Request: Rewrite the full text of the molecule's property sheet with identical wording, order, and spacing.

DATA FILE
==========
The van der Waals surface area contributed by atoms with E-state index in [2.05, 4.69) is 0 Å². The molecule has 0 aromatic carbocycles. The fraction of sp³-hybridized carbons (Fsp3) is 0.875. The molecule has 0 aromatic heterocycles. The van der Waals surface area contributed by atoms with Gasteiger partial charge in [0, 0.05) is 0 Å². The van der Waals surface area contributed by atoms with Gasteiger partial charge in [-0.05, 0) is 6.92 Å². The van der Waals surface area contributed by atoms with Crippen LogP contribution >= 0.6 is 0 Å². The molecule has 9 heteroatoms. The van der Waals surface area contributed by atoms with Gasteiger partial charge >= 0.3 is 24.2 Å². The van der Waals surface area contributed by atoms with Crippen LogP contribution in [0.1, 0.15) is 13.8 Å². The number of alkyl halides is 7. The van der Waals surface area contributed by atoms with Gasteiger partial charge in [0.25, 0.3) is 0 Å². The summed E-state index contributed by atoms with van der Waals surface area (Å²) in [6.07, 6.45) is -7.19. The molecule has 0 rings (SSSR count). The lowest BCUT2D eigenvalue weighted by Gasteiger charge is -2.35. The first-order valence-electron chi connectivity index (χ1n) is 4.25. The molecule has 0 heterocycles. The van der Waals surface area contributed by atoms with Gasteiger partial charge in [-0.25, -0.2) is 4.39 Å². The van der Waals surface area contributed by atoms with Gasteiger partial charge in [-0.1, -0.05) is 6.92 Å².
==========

The van der Waals surface area contributed by atoms with E-state index in [2.05, 4.69) is 0 Å². The molecule has 0 aromatic carbocycles. The fraction of sp³-hybridized carbons (Fsp3) is 0.875. The molecule has 0 aromatic heterocycles. The van der Waals surface area contributed by atoms with Gasteiger partial charge in [0, 0.05) is 0 Å². The van der Waals surface area contributed by atoms with Gasteiger partial charge in [-0.05, 0) is 6.92 Å². The van der Waals surface area contributed by atoms with Crippen LogP contribution >= 0.6 is 0 Å². The molecule has 9 heteroatoms. The van der Waals surface area contributed by atoms with Gasteiger partial charge >= 0.3 is 24.2 Å². The van der Waals surface area contributed by atoms with Crippen LogP contribution in [0.1, 0.15) is 13.8 Å². The number of alkyl halides is 7. The van der Waals surface area contributed by atoms with Gasteiger partial charge in [0.25, 0.3) is 0 Å². The summed E-state index contributed by atoms with van der Waals surface area (Å²) in [6.07, 6.45) is -7.19. The molecule has 0 rings (SSSR count). The lowest BCUT2D eigenvalue weighted by Gasteiger charge is -2.35. The first-order valence-electron chi connectivity index (χ1n) is 4.25. The molecule has 0 heterocycles. The van der Waals surface area contributed by atoms with Gasteiger partial charge in [-0.25, -0.2) is 4.39 Å². The van der Waals surface area contributed by atoms with Gasteiger partial charge in [-0.1, -0.05) is 6.92 Å².